In keeping the comment of the missus that I am the person who likes to answer questions no one is asking, I might as well live up to it.
The discussion so far has led me to much thinking and Romans 4:25 came up in my musings.
I recall that in my doubts about UOJ, a pastor from the States pointed this passage to me as proof of UOJ.
So today I went to check the original.
First in English (thanks to www.zhubert.com)...
who was delivered up for our trespasses and raised for our justification. (ESV)
Then in NT Greek...
ὃς παρεδόθη διὰ τὰ παραπτώματα ἡμῶν καὶ ἠγέρθη διὰ τὴν δικαίωσιν ἡμῶν
The pastor pointed out that at the resurrection of Christ, all human beings have been justified - meaning - treated not guilty or declared by God as righteous, irrespective of faith on our part.
To the contrary my skepticism understands the Gospel that at the Cross, Jesus paid the debt I owe. On the other hand UOJ says, God has declared people righteous independent of their faith.
Notice that there are two phrases starting off by διὰ. The first one has been translated in English "for our trespasses", the second "for our justification". The pastor said that Rom 4:25 says that when God raised Jesus from the dead he made a declaration too that all humans are now declared righteous - proof verse of UOJ.
So, OK, the crucial question to be examined in my mind then is how should that διὰ to be taken? Now both instances of this preposition have the so called accusative form. As one pastor I heard said, NT Theology is operated by prepositions (to paraphrase him). Prepositions in Greek are followed by forms to tell the reader how that phrase is to be taken. Here the context is that the accusative should be taken as a marker for time.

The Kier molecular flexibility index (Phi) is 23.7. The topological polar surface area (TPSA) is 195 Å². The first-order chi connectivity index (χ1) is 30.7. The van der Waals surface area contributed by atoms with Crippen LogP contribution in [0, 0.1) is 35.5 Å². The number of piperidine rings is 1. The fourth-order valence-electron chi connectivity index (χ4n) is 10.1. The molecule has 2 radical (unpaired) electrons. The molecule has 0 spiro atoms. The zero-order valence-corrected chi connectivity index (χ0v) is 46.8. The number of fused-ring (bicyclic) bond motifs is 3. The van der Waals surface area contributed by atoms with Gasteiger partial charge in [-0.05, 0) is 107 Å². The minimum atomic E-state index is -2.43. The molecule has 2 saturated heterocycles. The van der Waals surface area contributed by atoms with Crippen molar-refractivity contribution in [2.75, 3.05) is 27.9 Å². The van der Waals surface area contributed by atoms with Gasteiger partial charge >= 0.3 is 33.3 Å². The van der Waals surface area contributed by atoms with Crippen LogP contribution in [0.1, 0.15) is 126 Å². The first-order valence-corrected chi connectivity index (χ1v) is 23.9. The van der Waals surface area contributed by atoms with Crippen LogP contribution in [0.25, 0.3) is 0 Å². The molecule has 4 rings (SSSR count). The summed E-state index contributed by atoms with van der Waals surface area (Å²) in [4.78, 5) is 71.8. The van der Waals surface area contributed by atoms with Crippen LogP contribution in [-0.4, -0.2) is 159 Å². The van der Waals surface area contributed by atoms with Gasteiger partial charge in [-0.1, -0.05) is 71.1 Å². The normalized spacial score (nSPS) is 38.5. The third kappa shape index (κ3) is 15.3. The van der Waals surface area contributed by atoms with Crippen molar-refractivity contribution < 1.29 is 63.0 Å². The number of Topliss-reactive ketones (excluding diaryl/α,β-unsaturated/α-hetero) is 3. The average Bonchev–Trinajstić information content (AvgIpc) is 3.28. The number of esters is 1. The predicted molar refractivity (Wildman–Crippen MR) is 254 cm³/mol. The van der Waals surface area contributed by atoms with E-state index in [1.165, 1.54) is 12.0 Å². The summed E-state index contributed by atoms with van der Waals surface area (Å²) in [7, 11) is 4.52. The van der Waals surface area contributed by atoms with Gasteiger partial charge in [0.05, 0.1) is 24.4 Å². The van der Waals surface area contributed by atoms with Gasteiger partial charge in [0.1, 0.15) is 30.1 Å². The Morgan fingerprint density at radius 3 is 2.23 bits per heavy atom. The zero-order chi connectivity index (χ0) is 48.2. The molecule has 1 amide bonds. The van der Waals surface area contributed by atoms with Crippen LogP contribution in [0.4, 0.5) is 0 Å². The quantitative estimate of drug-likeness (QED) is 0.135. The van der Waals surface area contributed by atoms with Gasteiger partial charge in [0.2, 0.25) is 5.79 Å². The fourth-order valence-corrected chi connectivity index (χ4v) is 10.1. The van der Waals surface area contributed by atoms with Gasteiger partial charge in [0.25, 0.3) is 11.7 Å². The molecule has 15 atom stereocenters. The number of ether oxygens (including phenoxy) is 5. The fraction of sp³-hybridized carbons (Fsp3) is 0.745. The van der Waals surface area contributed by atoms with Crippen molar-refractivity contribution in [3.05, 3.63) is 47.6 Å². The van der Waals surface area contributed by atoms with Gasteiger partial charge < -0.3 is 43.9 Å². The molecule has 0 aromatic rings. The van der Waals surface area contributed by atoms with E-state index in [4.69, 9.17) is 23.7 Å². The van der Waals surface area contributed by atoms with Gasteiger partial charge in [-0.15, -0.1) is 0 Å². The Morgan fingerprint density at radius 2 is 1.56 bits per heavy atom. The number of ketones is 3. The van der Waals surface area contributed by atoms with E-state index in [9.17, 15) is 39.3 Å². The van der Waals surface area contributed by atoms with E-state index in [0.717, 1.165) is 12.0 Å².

Commentators say that there are 2 ways of taking those phrases, either retrospective (past) or prospective(future). If retrospective, then the American pastor may have a good point. Meaning, our justification happened in the past.
There may be doubts as to how the first should be taken (for our trespasses) - hence, he was put to death on account of our past sins (retrospective), or put to death on account of our on going sins (prospective).
However, commentators like Sanday and Hedlam and C K Barrett, comment that the second is no doubt prospective - i.e. "with the view of our justification". Barrett even find the retrospective view (the pastor's view) artificial, (I think he means grasphing at the straws). Stuhlmacher also includes faith in his analysis of this phrase.
OK may be I am also biased, I was taught in uni to take this accusative of time as "with the view of". Yet the force of this accusative is not able to dissuade me from looking at that διὰ to mean "with the view" because even if you translate it as "because of" or "for the sake of our justification" etc, you can not still avoid the possibility of it being taken in the prospective, i.e. you have not ruled beyond reasonable doubt the impossibility of the prospective sense.
So to quote what Dr. Emmett Brown said to Marty in Back to The Future, it (in this case justification) happens in your space- time continuum.